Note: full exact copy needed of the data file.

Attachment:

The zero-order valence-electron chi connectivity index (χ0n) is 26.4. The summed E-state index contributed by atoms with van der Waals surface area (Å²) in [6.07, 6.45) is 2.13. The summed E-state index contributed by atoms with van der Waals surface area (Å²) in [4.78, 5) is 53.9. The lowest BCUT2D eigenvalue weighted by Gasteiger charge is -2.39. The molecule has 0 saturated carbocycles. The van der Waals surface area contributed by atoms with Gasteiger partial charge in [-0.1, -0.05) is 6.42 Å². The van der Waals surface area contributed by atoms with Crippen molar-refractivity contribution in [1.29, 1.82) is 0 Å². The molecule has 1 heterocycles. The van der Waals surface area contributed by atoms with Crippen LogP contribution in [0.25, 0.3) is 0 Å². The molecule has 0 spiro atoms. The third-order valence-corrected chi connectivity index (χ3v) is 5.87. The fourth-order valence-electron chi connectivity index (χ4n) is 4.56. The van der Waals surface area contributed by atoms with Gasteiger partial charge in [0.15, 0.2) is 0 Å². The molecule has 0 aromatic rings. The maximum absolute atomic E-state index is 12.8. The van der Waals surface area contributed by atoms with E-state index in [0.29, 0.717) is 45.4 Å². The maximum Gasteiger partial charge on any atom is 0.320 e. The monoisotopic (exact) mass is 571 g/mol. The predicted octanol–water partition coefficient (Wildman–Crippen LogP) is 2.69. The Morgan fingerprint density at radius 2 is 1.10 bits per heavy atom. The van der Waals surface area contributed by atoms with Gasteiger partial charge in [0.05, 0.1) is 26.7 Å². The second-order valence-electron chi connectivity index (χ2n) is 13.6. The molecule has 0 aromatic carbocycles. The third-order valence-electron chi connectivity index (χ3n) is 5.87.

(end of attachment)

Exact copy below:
The zero-order valence-electron chi connectivity index (χ0n) is 26.4. The summed E-state index contributed by atoms with van der Waals surface area (Å²) in [6.07, 6.45) is 2.13. The summed E-state index contributed by atoms with van der Waals surface area (Å²) in [4.78, 5) is 53.9. The lowest BCUT2D eigenvalue weighted by Gasteiger charge is -2.39. The molecule has 0 saturated carbocycles. The van der Waals surface area contributed by atoms with Gasteiger partial charge in [-0.1, -0.05) is 6.42 Å². The van der Waals surface area contributed by atoms with Crippen molar-refractivity contribution in [1.29, 1.82) is 0 Å². The molecule has 1 heterocycles. The van der Waals surface area contributed by atoms with Crippen LogP contribution in [0.25, 0.3) is 0 Å². The molecule has 0 spiro atoms. The third-order valence-corrected chi connectivity index (χ3v) is 5.87. The fourth-order valence-electron chi connectivity index (χ4n) is 4.56. The van der Waals surface area contributed by atoms with Gasteiger partial charge in [0.15, 0.2) is 0 Å². The molecule has 0 aromatic rings. The maximum absolute atomic E-state index is 12.8. The van der Waals surface area contributed by atoms with E-state index in [0.29, 0.717) is 45.4 Å². The maximum Gasteiger partial charge on any atom is 0.320 e. The monoisotopic (exact) mass is 571 g/mol. The predicted octanol–water partition coefficient (Wildman–Crippen LogP) is 2.69. The Morgan fingerprint density at radius 2 is 1.10 bits per heavy atom. The van der Waals surface area contributed by atoms with Gasteiger partial charge in [0.05, 0.1) is 26.7 Å². The second-order valence-electron chi connectivity index (χ2n) is 13.6. The molecule has 0 aromatic carbocycles. The third-order valence-electron chi connectivity index (χ3n) is 5.87.